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Zorba the Greek

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“Impermanent are all created things; strive on with awareness.” Forgive me Great Buddha, I was not aware. Contrary to stereotypical belief, being Chinese does not mean that I am a Buddhist. Until I performed a twelve minute oral presentation on Zorba the Greek by Nikos Kazantzakis, I was unenlightened, stumbling in the darkness, wondering how I could break free of the “smart Chinese kid” mold. Zorba the Greek, starting off as merely as a summer reading assignment, became my very own Bodhisattva, a mentor in the Buddhist lessons of moderation. Soon, I embarked on my journey onto the Middle Path, realizing that life demanded a man to be both the spontaneous, indulgent Alexis Zorba and the cloistered, scholarly narrator.


Being a Chinese teenager comes with it certain obligations: attaining straight A’s, “striving” for top scores on national exams (although you know that failure to receive that 1500 on the SAT’s comes with it dire consequences—bubbling tar and duck feathers come to mind), and staying at home, “studying” away on weekend nights (because studies have shown that going out with friends will inevitably jeopardize your grades and educational future). In short, I was raised to be Kazantzakis’ ideal narrator.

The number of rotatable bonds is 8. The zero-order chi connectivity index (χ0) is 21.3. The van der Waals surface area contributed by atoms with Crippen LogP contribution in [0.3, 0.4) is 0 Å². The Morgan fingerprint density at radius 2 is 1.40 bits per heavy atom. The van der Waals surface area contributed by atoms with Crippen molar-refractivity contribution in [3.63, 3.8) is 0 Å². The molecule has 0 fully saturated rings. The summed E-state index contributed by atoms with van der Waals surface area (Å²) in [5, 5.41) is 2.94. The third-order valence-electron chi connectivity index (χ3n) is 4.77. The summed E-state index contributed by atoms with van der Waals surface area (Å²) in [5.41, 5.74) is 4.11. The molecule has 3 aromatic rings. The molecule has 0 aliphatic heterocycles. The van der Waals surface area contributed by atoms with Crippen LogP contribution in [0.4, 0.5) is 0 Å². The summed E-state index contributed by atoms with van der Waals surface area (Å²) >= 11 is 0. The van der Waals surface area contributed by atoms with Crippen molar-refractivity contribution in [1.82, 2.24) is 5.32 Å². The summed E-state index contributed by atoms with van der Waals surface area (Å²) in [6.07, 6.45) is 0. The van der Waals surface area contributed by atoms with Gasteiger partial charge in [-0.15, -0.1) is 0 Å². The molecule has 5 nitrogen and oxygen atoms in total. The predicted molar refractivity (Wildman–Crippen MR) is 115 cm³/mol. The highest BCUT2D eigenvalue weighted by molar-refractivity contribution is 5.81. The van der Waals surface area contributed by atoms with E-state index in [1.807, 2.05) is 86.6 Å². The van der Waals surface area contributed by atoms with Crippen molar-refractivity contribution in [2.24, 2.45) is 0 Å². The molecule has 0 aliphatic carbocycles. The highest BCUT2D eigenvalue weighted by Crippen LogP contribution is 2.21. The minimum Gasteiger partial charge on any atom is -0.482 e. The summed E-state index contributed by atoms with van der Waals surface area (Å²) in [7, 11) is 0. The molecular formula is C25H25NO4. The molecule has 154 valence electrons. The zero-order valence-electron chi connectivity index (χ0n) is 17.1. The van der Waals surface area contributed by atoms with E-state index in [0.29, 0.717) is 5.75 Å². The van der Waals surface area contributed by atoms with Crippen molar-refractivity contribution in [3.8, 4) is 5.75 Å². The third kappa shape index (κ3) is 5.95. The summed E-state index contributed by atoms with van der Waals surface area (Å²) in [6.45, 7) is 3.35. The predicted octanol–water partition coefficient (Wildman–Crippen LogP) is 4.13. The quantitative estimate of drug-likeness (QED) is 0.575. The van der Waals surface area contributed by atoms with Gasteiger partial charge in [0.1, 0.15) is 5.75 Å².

This does not mean, however, that I resent learning. On the contrary, I am fascinated by literature, by the way my words and syntax shape meaning; by science, because it seeks to understand the enigmas of the natural world; and by theater, because it allows me to live the lives of many on stage, a place both thrilling and terrifying.

Yet so far I had only lived in one extreme, as the uptight, reserved narrator. In Zorba the Greek, Zorba was the better Buddhist because he understood it intuitively, even if he wasn’t a sworn Buddhist. The narrator, however, only conceived Buddhism academically but never applied it to his own life. By never indulging in his desires, he becomes obsessed with them and suffers. He clings onto his books and his theories in hopes of discovering the existence of an afterlife. Zorba, on the other hand, has severed himself from attachment to his past, to the future, and even to his own body. By indulging himself, he liberates himself from suffering, from the very desires that seek to torment him. Zorba is free.


In the end, the narrator uses his Buddhist manuscript as a form of exorcism, regaining a zest for life akin to Zorba’s. Zorba the Greek was my manuscript, my exorcism of the racial stereotype of a smart, sheltered Chinese kid. This year, I went to my homecoming dance for the first time in high school. Afterwards, I walked on the beach at night, staring up at the stars and listening to the pounding waves on the shore, feeling the sand beneath my bare feet. A year or two ago, I would have never imagined that I could experience such a night, one away from books and my parents’ protectiveness. Like the narrator, I, too, felt lighter and whole.





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